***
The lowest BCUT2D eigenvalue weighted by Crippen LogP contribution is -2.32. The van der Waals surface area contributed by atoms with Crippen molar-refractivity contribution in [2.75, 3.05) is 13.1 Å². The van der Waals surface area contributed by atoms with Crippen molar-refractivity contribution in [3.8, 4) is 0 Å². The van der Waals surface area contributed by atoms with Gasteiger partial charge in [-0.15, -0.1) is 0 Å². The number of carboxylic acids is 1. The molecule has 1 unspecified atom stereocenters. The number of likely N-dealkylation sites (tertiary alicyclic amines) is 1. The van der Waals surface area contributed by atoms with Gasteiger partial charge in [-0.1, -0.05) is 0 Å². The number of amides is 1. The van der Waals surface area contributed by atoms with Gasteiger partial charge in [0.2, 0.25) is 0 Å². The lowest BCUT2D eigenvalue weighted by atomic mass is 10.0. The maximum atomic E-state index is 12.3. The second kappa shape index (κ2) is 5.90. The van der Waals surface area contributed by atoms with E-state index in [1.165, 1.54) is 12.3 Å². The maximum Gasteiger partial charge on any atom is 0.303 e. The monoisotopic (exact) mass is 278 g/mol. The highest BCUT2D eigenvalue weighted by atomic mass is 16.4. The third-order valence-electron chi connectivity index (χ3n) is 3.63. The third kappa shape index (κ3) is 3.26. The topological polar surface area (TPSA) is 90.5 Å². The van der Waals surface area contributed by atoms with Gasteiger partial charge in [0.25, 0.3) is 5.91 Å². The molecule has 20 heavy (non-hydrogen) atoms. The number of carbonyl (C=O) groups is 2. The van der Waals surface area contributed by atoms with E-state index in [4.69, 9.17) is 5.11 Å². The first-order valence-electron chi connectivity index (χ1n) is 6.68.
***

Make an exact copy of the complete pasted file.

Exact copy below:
The lowest BCUT2D eigenvalue weighted by Crippen LogP contribution is -2.32. The van der Waals surface area contributed by atoms with Crippen molar-refractivity contribution in [2.75, 3.05) is 13.1 Å². The van der Waals surface area contributed by atoms with Crippen molar-refractivity contribution in [3.8, 4) is 0 Å². The van der Waals surface area contributed by atoms with Gasteiger partial charge in [-0.15, -0.1) is 0 Å². The number of carboxylic acids is 1. The molecule has 1 unspecified atom stereocenters. The number of likely N-dealkylation sites (tertiary alicyclic amines) is 1. The van der Waals surface area contributed by atoms with Gasteiger partial charge in [-0.1, -0.05) is 0 Å². The number of amides is 1. The van der Waals surface area contributed by atoms with Gasteiger partial charge in [0.2, 0.25) is 0 Å². The lowest BCUT2D eigenvalue weighted by atomic mass is 10.0. The maximum atomic E-state index is 12.3. The second kappa shape index (κ2) is 5.90. The van der Waals surface area contributed by atoms with E-state index in [1.165, 1.54) is 12.3 Å². The maximum Gasteiger partial charge on any atom is 0.303 e. The monoisotopic (exact) mass is 278 g/mol. The highest BCUT2D eigenvalue weighted by atomic mass is 16.4. The third-order valence-electron chi connectivity index (χ3n) is 3.63. The third kappa shape index (κ3) is 3.26. The topological polar surface area (TPSA) is 90.5 Å². The van der Waals surface area contributed by atoms with Gasteiger partial charge in [0.25, 0.3) is 5.91 Å². The molecule has 20 heavy (non-hydrogen) atoms. The number of carbonyl (C=O) groups is 2. The van der Waals surface area contributed by atoms with E-state index in [4.69, 9.17) is 5.11 Å². The first-order valence-electron chi connectivity index (χ1n) is 6.68.